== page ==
The company previously had operated at Over-the-Rhine's Union Hall.
"It was a really small presence," said Genetesis CEO and co-founder Peeyush Shrivastava.
He and the startup's other co-founders began developing their CardioFlux technology in early 2015. The device non-invasively measures the magnetic field of the heart to detect abnormalities, such as blocked blood vessels.
A preliminary study on 28 patients at the Mayo Clinic in Rochester, Minnesota, indicated the CardioFlux effectively determined cardiac abnormalities. The device will be tested on 100 patients in a clinical study next month at St. John Hospital and Medical Center in Detroit.
As Genetesis' technology undergoes testing of increasing scale, financial support for the startup also has grown. The company's relocation to Mason comes only a few months after closing a $1.2 million seed round. Genetesis has raised more than $2 million to date.
The company's new home offers the space for adding to their team, too.
"We certainly see ourselves expanding in terms of team number quite quickly," Shrivastava said.
He and his fellow co-founders aren't the only startup leaders putting down roots in Mason. The city is home to 18 startups operating at three different locations on Mason-Montgomery Road.
"Mason city leadership has put a lot of energy behind fueling and scaling startup companies," said Michele Blair, director of economic development for the city.
The city's leaders began the Mason Tech Elevator program about five years ago. Through the program, city representatives help connect technology and bioscience startups with other complementary companies.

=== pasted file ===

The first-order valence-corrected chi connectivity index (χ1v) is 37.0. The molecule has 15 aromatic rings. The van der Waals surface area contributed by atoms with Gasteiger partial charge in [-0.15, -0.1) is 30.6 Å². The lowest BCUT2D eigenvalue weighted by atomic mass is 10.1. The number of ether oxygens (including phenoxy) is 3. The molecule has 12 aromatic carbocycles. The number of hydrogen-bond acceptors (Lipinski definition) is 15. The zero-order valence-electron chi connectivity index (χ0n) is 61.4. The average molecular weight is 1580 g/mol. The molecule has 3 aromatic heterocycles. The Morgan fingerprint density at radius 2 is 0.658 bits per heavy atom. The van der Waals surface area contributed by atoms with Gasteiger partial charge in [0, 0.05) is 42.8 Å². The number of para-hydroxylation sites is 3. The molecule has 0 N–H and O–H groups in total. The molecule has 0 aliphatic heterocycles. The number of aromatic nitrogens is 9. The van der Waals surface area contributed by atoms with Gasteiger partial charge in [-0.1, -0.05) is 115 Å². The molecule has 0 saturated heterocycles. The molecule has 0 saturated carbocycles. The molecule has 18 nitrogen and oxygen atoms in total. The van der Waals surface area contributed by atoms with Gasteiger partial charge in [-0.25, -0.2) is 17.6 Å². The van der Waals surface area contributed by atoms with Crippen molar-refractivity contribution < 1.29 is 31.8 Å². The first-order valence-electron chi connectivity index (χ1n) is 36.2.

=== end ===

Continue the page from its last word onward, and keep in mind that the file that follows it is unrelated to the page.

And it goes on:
"Companies in those sectors like to be around other companies in those sectors," Blair said.
Through a public-private partnership, the city also assists in underwriting some of the overhead costs for startups operating at the Mason Elevator office space, Mason Municipal campus and office space at 5155 Mason-Montgomery Road.
Fostering partnerships that support the local startup community is part of the city's long-term economic strategy, Blair said.
"The city of Mason's leadership has a really keen eye to leveraging partnerships that are bigger than us," she said.
The city's investment in the startup community was evident to the team behind Genetesis, who graduated from Mason High School. Shrivastava and his fellow co-founders saw the city's support pay off as Assurex Health grew over eight years before being acquired in 2016 by Myriad Genetics for $225 million .
"We got to see that firsthand," Shrivastava said.
He and the rest of the Genetesis team also saw an appeal in the flexibility the Mason Elevator office space offers. The company's founders are for now focused on their CardioFlux device, but they hope to develop other technologies as well.
"We're starting with chest pain … but we certainly see scaling beyond that to a number of other conditions," Shrivastava said.